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Oculus security update backfires - software piracy is now easier

by Mark Tyson on 23 May 2016, 13:01

Tags: Facebook

Quick Link: HEXUS.net/qac23f

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In April we reported on a 'proof of concept' program which allowed software that was previously exclusive to the Oculus Rift to run on the rival HTC Vive VR system. Once patched it was found that several Oculus-only titles were eminently useable/playable on the HTC Vive, and the signature Oculus Dreamdeck application was said to be even better on its rival's hardware. Now it is obvious that Oculus didn't like a rival firm enjoying the fruits from its walled garden and brought out a 'security patch' to make such activities more difficult. However, the move has backfired…

Last week Oculus released its v1.4 security patch. As reported by Kotaku, the patch included extra security which checks whether an Oculus Rift headset is connected as a game or app launches. This move stopped the aforementioned patch/hack program 'Revive' from working.

Unfortunately, in order to make Revive functional again, the developer has had to take steps that will make piracy of Oculus games much easier. Talking to Motherboard magazine, Revive creator, Libre VR, explained that "the original version of Revive simply took functions from the Oculus Runtime and translated them to OpenVR calls... the new version of Revive now uses the same injection technique to bypass Oculus' ownership check altogether. By disabling the ownership check the game can no longer determine whether you legitimately own the game."

It’s a step that Libre VR didn't want to take but at the moment it is the only solution to the security patch v1.4 feature of blocking of rival VR hardware. The Revive developer asserted that he doesn't support piracy and asked users of his software to please "do not use this library for pirated copies".

It must be remembered that Oculus founder, Palmer Luckey, said in a Reddit discussion only five months ago, "If customers buy a game from us, I don't care if they mod it to run on whatever they want." That statement is proving to be misleading in the face of the security features added to Oculus patch v1.4.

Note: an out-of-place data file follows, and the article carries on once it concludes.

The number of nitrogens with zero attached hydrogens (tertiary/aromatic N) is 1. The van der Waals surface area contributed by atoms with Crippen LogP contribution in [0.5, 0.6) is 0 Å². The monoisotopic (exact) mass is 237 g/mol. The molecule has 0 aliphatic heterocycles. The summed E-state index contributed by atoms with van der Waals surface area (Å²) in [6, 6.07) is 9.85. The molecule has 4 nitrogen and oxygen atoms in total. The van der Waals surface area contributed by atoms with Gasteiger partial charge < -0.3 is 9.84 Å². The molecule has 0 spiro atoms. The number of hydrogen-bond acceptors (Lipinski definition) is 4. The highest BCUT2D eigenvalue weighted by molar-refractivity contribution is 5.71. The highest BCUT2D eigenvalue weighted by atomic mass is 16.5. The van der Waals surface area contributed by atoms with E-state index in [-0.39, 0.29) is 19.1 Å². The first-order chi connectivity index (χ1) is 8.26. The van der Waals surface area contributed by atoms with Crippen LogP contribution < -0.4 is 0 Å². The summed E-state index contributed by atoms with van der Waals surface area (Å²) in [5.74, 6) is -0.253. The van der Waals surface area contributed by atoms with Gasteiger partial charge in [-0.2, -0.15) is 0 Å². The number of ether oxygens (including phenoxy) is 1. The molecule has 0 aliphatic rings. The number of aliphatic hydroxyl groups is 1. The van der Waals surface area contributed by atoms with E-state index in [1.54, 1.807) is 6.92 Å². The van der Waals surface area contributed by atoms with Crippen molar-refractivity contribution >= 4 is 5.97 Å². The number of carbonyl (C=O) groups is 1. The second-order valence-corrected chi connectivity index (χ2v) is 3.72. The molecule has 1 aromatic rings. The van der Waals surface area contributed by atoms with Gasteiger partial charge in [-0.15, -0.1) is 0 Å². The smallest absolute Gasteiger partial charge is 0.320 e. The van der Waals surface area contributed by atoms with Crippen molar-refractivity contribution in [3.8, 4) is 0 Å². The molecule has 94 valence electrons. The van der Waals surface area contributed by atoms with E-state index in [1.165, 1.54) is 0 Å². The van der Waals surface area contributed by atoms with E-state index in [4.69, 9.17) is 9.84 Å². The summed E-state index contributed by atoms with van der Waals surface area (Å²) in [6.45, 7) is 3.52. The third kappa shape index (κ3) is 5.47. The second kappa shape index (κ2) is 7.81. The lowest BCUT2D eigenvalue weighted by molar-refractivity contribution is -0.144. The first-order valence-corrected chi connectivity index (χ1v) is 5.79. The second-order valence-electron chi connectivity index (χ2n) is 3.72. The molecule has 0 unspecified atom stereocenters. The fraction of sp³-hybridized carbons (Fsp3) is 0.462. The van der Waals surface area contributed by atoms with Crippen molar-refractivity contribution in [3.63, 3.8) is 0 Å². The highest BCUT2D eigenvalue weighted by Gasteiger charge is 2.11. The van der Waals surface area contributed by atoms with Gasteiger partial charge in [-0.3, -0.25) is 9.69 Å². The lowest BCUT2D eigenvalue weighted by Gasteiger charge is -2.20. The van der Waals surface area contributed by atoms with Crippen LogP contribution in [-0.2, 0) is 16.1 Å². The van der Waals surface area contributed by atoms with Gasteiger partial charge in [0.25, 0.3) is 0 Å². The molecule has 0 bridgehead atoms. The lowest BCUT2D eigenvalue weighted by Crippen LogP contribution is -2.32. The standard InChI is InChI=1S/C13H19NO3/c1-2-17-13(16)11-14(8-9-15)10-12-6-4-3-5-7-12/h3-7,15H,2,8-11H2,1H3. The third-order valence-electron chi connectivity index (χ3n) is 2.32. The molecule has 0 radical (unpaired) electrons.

HEXUS Forums :: 25 Comments

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Brilliant. I hope they all get pirated to hell.

We are at the beginning of a new phase in gaming and we have the first-to-market trying to stifle competition before the competition had even shipped anything…….talk about giving a technology it's least likely chance to succeed.

This whole VR vendor business is keeping me well away from the tech for the foreseeable future.
If one things going to kill of VR before it even gets started it would be locking down the software to only run on one device.
While opening up routes to piracy is never a good thing, and while I'm sure Facebook as we speak are phoning up their legal team, they kinda deserved that.

No surprise ofcourse that on the brink of new technology, they want to keep as much of the new lucrative market as possible, but for an emerging technology thats really the last thing we probably want as consumers.

Whether piracy is the right way to send that message is questionable, but its been proven in the past, for better or worse, that it atleast gets attention. Whether it will receive the right kind of attention though, we'll have to wait and see.
shaithis
Brilliant. I hope they all get pirated to hell. *snip* This whole VR vendor business is keeping me well away from the tech for the foreseeable future.

So because you don't like that there's more than one standard (ATM), you hope that any developer that invests time in supporting a VR platform loses their income?

“Oh yeah, well I would have bought a VR system but because there's two different VR systems to choose from I won't, and I hope that every developer that writes games for them get's their software stolen. That'll learn ‘em!”

Well aren’t we all glad you're not in charge. Oculus' DRM checks are crappy, and having two systems that aren't universally compatible is crappy, but wishing financial harm to befall those who support said systems isn't helping.
As much as I dislike Facebook and this whole idea of walling off their product means that I won't be buying an Oculus, I can understand why they're doing it. If people are complaining that a company is tying software to hardware and not allowing anyone else to play then why is no-one accusing Microsoft of doing the same thing ? With the two best selling current gen consoles running on PC hardware, where are the pitchforks and torches over them not allowing PC owners to run XBox One games ? Hypothetically you could even get PS4 games running on a PC, both consoles should only have software issues. Of course there might be hardware security built-in to consoles to prevent this, but is that any better than what Oculus is doing in software ?
Sony, Microsoft and Oculus have all put large amounts of money into hardware and all three almost certainly also did the same with software before launch so that the hardware would sell. The difference with Oculus seems to be that it's creator made promises that he couldn't keep and selling out to Facebook compounded the problem.

I'm now looking at buying a Vive, Oculus was the plan but the acquisition by Facebook made that unlikely as long as there was any sort of half-decent competition. From reports, the Vive is at least as good as the Oculus, so that's what I'm looking at going forward.